- Act on and contribute to industry-wide goals to improve fuel efficiency by 1.5% per year from 2009 to 2020; target a cap on net aviation CO2 emissions from 2020 (carbon-neutral growth); and reduce net aviation CO2 emissions of 50% by 2050, relative to 2005 levels. [This means by carbon trading, and a bit of biofuels, if the industry can actually find a biofuel that genuinely does no environmental or social harm, in sufficient quantities …. there is nothing like that at present. AW note]
- Develop a biofuel commitment in 2017 for use in our regular commercial operations in the future.
- Transition our wholly-owned ground service equipment to electric ground service equipment where it is safe for our airport operations.
RSB verifies that biomaterials are ethical, sustainable and credibly-sourced. Choosing RSB-certified biomaterials helps supports a healthy bio-based community.
JetBlue’s Sustainability Focus – JetBlue believes in communicating transparently about climate change. The airline is committed to taking steps to address the emission of greenhouse gases (GHGs) from its flights and JetBlue empowers and inspires its customers and crewmembers to offset GHG emissions when they fly. The airline is constantly looking for ways to become more fuel efficient and embrace efficient technologies. For example, JetBlue planes feature Airbus’ Sharklets, which improve aerodynamics and cut fuel burn and emissions. For more on JetBlue’s work to reduce emissions, visitjetblue.com/green.
JetBlue is New York’s Hometown Airline™ and a leading carrier in Boston, Fort Lauderdale/Hollywood, Los Angeles (Long Beach), Orlando and San Juan. JetBlue carries more than 32 million customers a year to 95 cities in the U.S., Caribbean, and Latin America with an average of 900 daily flights. For more information, please visit JetBlue.com.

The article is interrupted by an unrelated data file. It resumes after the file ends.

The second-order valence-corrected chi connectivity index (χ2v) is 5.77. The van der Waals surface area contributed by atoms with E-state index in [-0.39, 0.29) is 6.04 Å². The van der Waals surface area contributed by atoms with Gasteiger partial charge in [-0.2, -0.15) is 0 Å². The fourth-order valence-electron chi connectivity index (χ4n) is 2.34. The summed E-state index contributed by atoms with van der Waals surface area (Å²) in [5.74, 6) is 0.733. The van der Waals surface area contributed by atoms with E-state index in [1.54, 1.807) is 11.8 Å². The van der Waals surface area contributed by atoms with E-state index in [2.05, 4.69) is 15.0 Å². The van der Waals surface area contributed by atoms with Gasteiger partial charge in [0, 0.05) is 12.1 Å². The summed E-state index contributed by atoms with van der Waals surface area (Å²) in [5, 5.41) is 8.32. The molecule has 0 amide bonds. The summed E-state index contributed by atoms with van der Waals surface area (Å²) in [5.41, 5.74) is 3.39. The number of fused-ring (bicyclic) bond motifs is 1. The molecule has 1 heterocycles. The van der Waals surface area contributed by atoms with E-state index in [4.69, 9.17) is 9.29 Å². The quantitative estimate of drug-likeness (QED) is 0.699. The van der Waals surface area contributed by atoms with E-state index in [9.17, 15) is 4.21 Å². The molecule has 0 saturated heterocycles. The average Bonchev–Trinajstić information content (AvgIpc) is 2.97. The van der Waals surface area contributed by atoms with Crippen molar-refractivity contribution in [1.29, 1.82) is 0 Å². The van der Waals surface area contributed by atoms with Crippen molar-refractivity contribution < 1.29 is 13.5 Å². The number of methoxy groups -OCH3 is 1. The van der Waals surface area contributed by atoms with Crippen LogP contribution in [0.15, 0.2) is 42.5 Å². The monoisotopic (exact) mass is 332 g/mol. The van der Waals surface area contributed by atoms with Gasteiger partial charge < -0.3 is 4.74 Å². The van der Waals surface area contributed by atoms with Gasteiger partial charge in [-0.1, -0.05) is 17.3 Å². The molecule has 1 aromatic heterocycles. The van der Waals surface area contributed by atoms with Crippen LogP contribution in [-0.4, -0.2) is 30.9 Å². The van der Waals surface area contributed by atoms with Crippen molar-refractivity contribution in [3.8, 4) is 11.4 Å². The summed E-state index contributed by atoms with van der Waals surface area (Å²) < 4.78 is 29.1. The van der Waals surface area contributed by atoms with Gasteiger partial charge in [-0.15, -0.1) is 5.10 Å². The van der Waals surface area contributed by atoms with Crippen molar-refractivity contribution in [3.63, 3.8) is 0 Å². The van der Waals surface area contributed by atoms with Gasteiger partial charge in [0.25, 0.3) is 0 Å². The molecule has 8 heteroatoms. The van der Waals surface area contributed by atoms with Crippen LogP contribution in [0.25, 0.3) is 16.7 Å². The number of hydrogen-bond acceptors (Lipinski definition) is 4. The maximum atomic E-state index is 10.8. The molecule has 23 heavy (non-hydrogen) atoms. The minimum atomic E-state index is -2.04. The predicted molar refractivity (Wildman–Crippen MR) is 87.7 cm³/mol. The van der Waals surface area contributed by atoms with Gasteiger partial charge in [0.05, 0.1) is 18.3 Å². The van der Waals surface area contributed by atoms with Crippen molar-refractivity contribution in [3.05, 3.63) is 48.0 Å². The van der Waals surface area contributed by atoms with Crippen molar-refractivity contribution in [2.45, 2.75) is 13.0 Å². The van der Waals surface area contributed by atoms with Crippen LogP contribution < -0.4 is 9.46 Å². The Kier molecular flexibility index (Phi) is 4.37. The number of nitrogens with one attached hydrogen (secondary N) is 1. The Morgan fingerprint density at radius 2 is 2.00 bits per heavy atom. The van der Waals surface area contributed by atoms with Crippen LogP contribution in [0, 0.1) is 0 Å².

About the RSB
The Roundtable on Sustainable Biomaterials (RSB) is an independent and global multi-stakeholder coalition which works to promote the sustainability of biomaterials. RSB’s user-friendly certification scheme is the strongest and most trusted of its kind. It verifies that biomaterials are ethical, sustainable and credibly-sourced. The certification is approved by RSB’s members, including leading NGOs and UN agencies. RSB members work across sectors to set global best practice for sustainable biomaterial production. Choosing RSB-certified biomaterials helps build trust and credibility in the bio-based sector and supports a healthy bio-based community. www.rsb.org
“Biomass has the potential to transform the U.S. energy supply in a renewable and sustainable way well into the foreseeable future.”
“A variety of biomass feedstocks are currently used to generate electricity and produce heat and liquid transportation fuels.”
The Biomass and Bioenergy Relationship
Biomass has the potential to transform the U.S. energy supply in a renewable and sustainable way well into the foreseeable future.
Most of the world’s energy comes from burning fossil fuels like petroleum, coal, and natural gas. These fuels provide the energy we need today, but developing sustainable alternatives is the key to the future.
Although biomass use ranks well below petroleum, natural gas, and coal in usage, it has historically surpassed hydroelectric and other renewable sources of energy.
A variety of biomass feedstocks are currently used to generate electricity and produce heat and liquid transportation fuels. According to the U.S. Energy Information Administration (EIA), biomass contributes nearly 3.9 quadrillion British thermal units (Btu) and accounts for more than four percent of total U.S. primary energy consumption today (EIA, 2010a).
It is estimated that 100,000 chemicals form the basis for most everyday products. All of these are derived from seven core chemicals, which are in turn largely derived from crude oil and other non-renewable sources. Biomass can be used to create these chemicals instead, at a lower cost to manufacturers and the environment.
With integrated solutions for the production of energy and fuels from biomass, SG Preston is working to accelerate the industrial scale commercialization of bioenergy products in markets around the world.
Comment from Biofuelwatch:
SG Preston are currently building a 120m gallon HVO/HEFA refinery in Ohio, so this is where the JetBlue’s biofuels will come from. This will be SG Preston’s first HVO refinery and it is not possible to find out at this stage what the feedstock will be. However, it’s unlikely to be palm oil: According to the articles, JetBlue has committed to meeting both RSB and EPA RFS standards. There is no legal requirement for airlines in the US to apply the EPA’s RFS [US Environmental Protection Agency Renewable Fuel Standard ] rules, but obviously this one has chosen to do so.
The EPA’s RFS covers various Approved Pathways: https://www.epa.gov/